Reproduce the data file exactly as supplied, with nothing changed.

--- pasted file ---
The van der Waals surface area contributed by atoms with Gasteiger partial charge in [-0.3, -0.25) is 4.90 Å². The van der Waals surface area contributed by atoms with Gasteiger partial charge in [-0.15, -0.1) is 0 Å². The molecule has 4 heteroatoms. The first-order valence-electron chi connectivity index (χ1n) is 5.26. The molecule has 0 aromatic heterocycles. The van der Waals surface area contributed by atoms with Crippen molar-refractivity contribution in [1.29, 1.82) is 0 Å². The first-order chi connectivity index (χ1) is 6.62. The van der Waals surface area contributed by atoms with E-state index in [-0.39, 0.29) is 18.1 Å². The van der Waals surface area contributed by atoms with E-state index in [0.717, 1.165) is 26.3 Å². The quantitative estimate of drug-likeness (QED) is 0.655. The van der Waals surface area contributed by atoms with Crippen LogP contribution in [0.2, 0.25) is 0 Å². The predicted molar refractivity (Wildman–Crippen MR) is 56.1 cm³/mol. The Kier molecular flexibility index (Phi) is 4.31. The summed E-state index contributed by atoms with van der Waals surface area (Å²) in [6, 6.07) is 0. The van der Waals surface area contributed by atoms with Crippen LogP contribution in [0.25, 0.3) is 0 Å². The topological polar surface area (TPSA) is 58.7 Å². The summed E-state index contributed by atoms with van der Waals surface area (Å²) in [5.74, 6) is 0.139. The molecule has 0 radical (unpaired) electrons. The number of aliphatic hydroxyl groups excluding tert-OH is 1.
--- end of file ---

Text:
The van der Waals surface area contributed by atoms with Gasteiger partial charge in [-0.3, -0.25) is 4.90 Å². The van der Waals surface area contributed by atoms with Gasteiger partial charge in [-0.15, -0.1) is 0 Å². The molecule has 4 heteroatoms. The first-order valence-electron chi connectivity index (χ1n) is 5.26. The molecule has 0 aromatic heterocycles. The van der Waals surface area contributed by atoms with Crippen molar-refractivity contribution in [1.29, 1.82) is 0 Å². The first-order chi connectivity index (χ1) is 6.62. The van der Waals surface area contributed by atoms with E-state index in [-0.39, 0.29) is 18.1 Å². The van der Waals surface area contributed by atoms with E-state index in [0.717, 1.165) is 26.3 Å². The quantitative estimate of drug-likeness (QED) is 0.655. The van der Waals surface area contributed by atoms with Crippen LogP contribution in [0.2, 0.25) is 0 Å². The predicted molar refractivity (Wildman–Crippen MR) is 56.1 cm³/mol. The Kier molecular flexibility index (Phi) is 4.31. The summed E-state index contributed by atoms with van der Waals surface area (Å²) in [6, 6.07) is 0. The van der Waals surface area contributed by atoms with Crippen LogP contribution in [0.25, 0.3) is 0 Å². The topological polar surface area (TPSA) is 58.7 Å². The summed E-state index contributed by atoms with van der Waals surface area (Å²) in [5.74, 6) is 0.139. The molecule has 0 radical (unpaired) electrons. The number of aliphatic hydroxyl groups excluding tert-OH is 1.